Stress—A Modern Epidemic
HAVE you been infected?
It would be surprising if you haven’t, for it is a worldwide epidemic. Famous heart surgeon Dr. Denton A. Cooley has said that the problem “affects every twentieth-century man or woman.”
But this “infection” is not one that you can fight with antibiotics or have cut out on an operating table. Nor does the remedy lie in pills.
Stress has been likened to a dangerous virus that has infected modern man. You probably have noted its symptoms, even felt them yourself—The knot of tension in your stomach. The splitting headache caused by the pressures of life. The feeling that ‘you’re going to explode,’ that you ‘just can’t take it anymore.’ The constant exhaustion.
The South African newsmagazine “To The Point” observed: ‘Beginning in the middle of the 14th century, the plague rampaged through Europe, killing a quarter of the population. But today, six centuries later, Europe and the West are facing a less dramatic but equally devastating and more insidious epidemic. Today’s disease manifests itself in many forms, but all are rooted in a single poison: stress. Dubbed the “Twentieth Century Killer,” stress arises mainly from the psychological demands of life.’
A Killer Epidemic
But is stress really so serious as to be called a “killer”? And should you personally be concerned about it, for yourself as well as for your family? YES!
Researchers are discovering that the modern epidemic of stress has contributed to or caused much disease and death. The same report in “To The Point” continued: “The physical ills [stress] generates now contribute to a vast number of hospital cases and deaths each year—at least tens of millions.”
Recently “The Wall Street Journal” published a front-page article, “Research Is Indicating that Stress Is Linked to Physical Illness.” In part, the report said “that severe or prolonged stress can make the body more vulnerable to ailments ranging from skin rashes and the common cold to heart attacks and cancer.”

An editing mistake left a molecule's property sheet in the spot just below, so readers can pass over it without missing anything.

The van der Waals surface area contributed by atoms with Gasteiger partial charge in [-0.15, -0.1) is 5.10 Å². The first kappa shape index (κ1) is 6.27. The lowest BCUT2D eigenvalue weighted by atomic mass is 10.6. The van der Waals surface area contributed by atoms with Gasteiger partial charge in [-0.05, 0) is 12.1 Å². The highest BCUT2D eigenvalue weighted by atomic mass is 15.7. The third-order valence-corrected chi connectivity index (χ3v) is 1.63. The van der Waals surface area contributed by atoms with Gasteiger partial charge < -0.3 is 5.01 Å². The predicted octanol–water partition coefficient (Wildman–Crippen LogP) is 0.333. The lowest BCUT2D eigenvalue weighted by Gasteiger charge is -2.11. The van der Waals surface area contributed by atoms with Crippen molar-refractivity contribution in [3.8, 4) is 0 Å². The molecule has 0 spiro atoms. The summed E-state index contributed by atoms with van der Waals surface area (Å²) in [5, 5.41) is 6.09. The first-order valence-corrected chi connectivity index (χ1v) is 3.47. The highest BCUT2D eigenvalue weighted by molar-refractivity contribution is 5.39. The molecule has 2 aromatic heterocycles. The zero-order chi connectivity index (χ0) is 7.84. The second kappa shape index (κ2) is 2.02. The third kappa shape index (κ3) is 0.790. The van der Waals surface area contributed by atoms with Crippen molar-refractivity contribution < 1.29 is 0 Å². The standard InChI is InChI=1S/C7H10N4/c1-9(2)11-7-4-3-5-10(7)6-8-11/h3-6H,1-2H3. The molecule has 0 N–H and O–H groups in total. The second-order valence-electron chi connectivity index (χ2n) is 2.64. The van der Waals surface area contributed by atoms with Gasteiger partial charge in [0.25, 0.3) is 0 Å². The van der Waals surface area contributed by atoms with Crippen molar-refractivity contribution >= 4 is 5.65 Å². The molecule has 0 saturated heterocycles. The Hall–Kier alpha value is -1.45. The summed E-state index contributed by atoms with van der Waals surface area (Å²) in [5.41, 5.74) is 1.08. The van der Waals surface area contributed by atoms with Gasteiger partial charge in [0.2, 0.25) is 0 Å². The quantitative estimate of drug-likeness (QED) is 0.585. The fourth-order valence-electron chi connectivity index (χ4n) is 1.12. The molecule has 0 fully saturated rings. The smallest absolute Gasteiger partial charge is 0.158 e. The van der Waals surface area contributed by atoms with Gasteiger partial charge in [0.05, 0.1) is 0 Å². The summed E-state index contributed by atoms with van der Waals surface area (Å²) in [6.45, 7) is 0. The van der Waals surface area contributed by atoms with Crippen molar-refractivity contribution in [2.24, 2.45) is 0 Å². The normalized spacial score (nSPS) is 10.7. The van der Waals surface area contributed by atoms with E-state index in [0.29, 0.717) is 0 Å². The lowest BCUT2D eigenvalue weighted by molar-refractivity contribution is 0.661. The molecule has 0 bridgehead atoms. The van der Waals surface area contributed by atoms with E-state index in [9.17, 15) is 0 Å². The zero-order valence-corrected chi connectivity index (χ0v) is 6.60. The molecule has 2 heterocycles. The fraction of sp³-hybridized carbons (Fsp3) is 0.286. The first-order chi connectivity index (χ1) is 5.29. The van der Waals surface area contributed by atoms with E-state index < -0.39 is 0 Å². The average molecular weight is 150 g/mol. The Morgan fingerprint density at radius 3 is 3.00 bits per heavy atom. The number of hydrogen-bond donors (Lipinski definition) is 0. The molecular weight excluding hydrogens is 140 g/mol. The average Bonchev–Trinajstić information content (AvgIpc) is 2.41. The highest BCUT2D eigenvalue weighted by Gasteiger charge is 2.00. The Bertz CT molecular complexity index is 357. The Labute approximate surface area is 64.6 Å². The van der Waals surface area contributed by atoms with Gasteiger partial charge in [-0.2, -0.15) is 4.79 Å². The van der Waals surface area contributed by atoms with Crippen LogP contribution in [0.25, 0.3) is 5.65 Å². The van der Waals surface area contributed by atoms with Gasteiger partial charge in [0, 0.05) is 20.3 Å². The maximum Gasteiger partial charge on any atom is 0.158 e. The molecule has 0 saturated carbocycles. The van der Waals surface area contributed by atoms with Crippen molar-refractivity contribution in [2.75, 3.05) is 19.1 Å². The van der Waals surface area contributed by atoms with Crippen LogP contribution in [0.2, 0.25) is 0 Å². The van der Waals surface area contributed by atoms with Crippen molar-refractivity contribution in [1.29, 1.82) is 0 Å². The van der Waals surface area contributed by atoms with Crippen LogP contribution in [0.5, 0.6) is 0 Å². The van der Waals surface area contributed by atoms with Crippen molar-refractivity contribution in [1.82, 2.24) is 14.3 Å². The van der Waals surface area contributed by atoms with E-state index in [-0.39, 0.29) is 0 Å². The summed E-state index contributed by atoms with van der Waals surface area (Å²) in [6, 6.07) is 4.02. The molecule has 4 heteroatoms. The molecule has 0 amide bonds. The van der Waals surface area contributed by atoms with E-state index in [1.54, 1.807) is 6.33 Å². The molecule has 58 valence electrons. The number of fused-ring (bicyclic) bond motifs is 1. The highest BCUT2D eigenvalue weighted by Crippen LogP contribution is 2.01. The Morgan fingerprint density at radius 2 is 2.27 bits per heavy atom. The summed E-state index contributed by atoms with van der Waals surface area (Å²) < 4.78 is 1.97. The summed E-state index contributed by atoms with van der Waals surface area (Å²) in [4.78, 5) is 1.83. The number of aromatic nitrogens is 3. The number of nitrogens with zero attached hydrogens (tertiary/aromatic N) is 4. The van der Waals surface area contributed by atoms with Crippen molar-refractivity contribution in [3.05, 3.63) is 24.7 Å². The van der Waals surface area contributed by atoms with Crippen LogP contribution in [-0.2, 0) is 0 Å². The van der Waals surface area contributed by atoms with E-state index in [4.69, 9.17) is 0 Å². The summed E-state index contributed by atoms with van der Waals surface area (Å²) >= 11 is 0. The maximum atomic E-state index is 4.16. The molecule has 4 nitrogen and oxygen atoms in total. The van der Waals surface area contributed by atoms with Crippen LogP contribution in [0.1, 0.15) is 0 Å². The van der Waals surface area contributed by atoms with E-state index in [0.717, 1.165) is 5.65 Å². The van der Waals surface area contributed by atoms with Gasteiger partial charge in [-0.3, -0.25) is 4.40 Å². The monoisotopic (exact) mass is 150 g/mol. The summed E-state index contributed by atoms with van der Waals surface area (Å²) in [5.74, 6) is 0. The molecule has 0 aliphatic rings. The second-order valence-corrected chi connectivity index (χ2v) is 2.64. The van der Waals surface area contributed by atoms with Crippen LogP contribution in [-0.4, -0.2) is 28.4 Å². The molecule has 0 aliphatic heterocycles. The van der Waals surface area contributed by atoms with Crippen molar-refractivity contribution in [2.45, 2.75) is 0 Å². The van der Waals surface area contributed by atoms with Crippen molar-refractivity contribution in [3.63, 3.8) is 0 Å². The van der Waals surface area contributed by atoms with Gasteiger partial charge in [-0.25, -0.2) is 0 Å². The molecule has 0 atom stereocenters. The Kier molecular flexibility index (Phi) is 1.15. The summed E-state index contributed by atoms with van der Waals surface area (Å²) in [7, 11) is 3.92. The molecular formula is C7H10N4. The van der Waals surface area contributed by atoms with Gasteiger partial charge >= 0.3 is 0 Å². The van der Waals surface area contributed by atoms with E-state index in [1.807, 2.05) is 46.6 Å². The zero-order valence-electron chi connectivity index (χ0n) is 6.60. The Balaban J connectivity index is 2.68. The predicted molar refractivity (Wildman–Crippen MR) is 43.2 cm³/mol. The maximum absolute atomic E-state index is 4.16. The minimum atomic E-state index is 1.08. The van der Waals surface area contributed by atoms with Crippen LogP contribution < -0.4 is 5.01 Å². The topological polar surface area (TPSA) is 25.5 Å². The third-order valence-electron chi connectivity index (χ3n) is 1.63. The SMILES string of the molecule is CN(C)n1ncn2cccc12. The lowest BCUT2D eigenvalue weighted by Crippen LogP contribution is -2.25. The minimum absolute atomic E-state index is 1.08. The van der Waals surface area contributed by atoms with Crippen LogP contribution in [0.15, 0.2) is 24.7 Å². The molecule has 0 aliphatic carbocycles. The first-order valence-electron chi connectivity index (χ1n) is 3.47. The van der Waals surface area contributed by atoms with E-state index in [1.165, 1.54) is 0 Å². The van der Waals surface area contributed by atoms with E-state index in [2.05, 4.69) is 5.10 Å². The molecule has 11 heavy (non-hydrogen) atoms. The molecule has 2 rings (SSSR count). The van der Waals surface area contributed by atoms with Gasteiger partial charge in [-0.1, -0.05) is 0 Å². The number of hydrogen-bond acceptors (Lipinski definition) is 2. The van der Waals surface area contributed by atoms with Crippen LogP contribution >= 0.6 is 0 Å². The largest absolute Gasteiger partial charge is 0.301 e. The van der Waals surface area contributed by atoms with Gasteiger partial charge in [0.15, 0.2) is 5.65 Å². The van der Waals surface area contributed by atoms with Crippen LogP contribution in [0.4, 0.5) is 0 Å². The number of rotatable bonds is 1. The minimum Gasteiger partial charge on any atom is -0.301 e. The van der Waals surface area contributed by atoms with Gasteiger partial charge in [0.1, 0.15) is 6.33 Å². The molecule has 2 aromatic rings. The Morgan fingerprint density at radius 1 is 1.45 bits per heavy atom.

Oh, we might feel that a few rashes or colds are not too serious. But all of us can appreciate the seriousness of something that could give us heart attacks or cancer. If we have not been touched by those terrible maladies, we likely know individuals who have.
Some persons may imagine that the epidemic of stress, with its resulting damage, affects only adults in certain high-pressure jobs. But if that were so, why would Dr. Cooley have said that it affects us all? No, stress today afflicts young and old, including many persons whom we might not think would be affected.
In the article “Stress Gives Children Diseases of Adults,” Japan’s “Daily Yomiuri” reported that stress is causing many youths to fall victim to ulcers, heart ailments, diabetes, obesity and exhaustion.
Also, many adults who have to deal with today’s youths are suffering ill effects from stress. An Ontario, Canada, study showed “that teachers die four years earlier than members of other professions and stress is one of the contributing factors.” Many mothers can easily believe that. With just one or two children, mothers today often are under so much stress that they feel frazzled constantly.
Children come into the picture in another way, too. After years of research in Europe and Canada, Dr. Dennis Stott concluded: “Stresses on pregnant women—particularly the tensions of unhappy marriage—are causing widespread physical, mental and emotional damage to children in the womb.”—Toronto Star.
Even if you are well aware of today’s stresses—feeling that this epidemic has already hit you or your loved ones—could you explain what “stress” actually is? How does it affect your body? And, perhaps of greatest interest and importance to you, what, in practical terms, can you do to cope with stress?